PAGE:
In a recent case of financial fraud, a Lubbock man named Andrew Travis Johnson was sentenced to 15 years in federal prison for his involvement in a $4 million scheme. The fraud centered around the Paycheck Protection Program (PPP), implemented to provide financial assistance during the COVID-19 pandemic. Johnson admitted to fraudulently applying for and obtaining 27 PPP loans on behalf of various entities, including a fictitious company that never provided any goods or services. Instead of using the funds for their intended purpose, Johnson and his accomplice spent the money on lavish expenses such as home renovations, vacations, cosmetic surgery, and luxury vehicles. As a result of his crimes, Johnson has been ordered to pay restitution and forfeit numerous assets. This case serves as a reminder of the importance of maintaining integrity in financial programs designed to assist those in need.
The Paycheck Protection Program (PPP) was authorized under the Coronavirus Aid, Relief, and Economic Security (CARES) Act, a federal law enacted on March 29, 2020, to provide emergency financial assistance to Americans suffering economic hardship due to the COVID-19 pandemic. The PPP provided forgivable loans to small businesses to cover payroll, rent, and other certain business expenses. The program ended in May 2021.
Summary of the Case
Andrew Travis Johnson, a 59-year-old man from Lubbock, Texas, was sentenced to 15 years in federal prison for defrauding pandemic-era financial programs out of nearly $4 million. He pleaded guilty to three counts of bank fraud, one count of aggravated identity theft, and one count of engaging in monetary transactions in property derived from unlawful activity. Mr. Johnson was sentenced by U.S. District Judge James Wesley Hendrix and ordered to pay $4.15 million in restitution and forfeit numerous assets, including multiple luxury cars.
Andrew Travis Johnson was charged with three counts of bank fraud, one count of aggravated identity theft, and one count of engaging in monetary transactions in property derived from unlawful activity.
Plea and Sentencing
Mr. Johnson pleaded guilty to the charges in March and was sentenced to 15 years in federal prison. The sentencing was conducted by U.S. District Judge James Wesley Hendrix.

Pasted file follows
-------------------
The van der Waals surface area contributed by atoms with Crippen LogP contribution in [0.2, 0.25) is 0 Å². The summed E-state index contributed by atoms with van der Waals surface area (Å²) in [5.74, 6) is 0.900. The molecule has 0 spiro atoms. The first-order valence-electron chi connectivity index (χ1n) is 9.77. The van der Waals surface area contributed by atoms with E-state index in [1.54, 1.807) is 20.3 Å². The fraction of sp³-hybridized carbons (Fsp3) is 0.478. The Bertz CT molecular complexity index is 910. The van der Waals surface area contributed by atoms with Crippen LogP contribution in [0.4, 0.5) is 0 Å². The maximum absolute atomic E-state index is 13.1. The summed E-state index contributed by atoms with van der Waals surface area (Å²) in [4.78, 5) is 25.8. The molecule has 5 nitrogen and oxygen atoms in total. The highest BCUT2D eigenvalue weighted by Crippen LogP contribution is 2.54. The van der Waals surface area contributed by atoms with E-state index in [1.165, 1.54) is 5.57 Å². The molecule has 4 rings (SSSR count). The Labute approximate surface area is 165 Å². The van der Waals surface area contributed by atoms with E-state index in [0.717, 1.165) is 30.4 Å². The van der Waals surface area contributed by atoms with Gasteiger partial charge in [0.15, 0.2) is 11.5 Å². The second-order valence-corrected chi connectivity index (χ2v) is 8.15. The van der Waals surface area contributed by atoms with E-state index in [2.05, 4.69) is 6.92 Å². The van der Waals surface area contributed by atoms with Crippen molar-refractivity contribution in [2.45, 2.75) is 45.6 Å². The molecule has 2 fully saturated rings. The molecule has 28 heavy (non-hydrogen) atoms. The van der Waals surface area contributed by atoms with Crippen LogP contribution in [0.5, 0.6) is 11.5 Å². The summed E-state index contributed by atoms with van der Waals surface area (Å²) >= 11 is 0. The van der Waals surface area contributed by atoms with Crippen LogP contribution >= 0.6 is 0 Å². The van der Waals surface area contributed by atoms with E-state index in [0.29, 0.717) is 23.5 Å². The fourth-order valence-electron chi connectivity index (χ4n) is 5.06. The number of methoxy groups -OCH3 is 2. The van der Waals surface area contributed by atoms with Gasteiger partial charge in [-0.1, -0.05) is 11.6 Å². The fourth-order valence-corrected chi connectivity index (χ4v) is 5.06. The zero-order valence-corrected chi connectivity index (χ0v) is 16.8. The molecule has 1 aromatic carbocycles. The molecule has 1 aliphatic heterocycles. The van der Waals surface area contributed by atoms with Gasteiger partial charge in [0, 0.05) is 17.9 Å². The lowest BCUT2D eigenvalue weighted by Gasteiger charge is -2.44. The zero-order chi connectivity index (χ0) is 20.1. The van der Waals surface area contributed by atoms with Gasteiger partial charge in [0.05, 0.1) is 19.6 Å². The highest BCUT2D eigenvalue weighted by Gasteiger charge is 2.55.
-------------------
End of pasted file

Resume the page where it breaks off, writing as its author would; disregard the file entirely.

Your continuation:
Restitution and Forfeiture of Assets
As part of his sentencing, Mr. Johnson was ordered to pay $4.15 million in restitution and forfeit numerous assets, including multiple luxury cars.
Details of the Fraudulent Activity
Mr. Johnson’s fraudulent activity involved the fraudulent application for PPP loans, the involvement of multiple entities, and the fabrication of employee lists and IRS forms.
Fraudulent Application for PPP Loans
Mr. Johnson fraudulently applied for and obtained 27 PPP loans totaling almost $4 million. He applied for loans on behalf of three entities: an actual business, an actual nonprofit, and a fictitious entity. The loans were obtained based on false information provided by Mr. Johnson.
Entities Involved in the Fraud
Mr. Johnson applied for loans on behalf of three entities. One was an actual business that provided contract speech and occupational therapy services, another was an actual nonprofit that organized community fundraisers for individuals with intellectual limitations, and the third was a fictitious entity that never provided goods or services and had no employees.
Fabricated Employee Lists and IRS Forms
In the applications for the loans, Mr. Johnson provided fabricated lists of employees for each entity. Some of the employees listed did not exist, and others were clients of the rehabilitation company. He also fabricated IRS forms to support the false claims made in the loan applications.
Misuse of Funds
The funds obtained through the fraudulent PPP loans were misused for various personal expenses, including luxury purchases, home renovations and vacations, cosmetic surgery and college tuition, and equipment for an unrelated business venture.
Mr. Johnson and his co-conspirator used the funds to make luxury purchases, including expensive clothing and cars.
Home Renovations and Vacations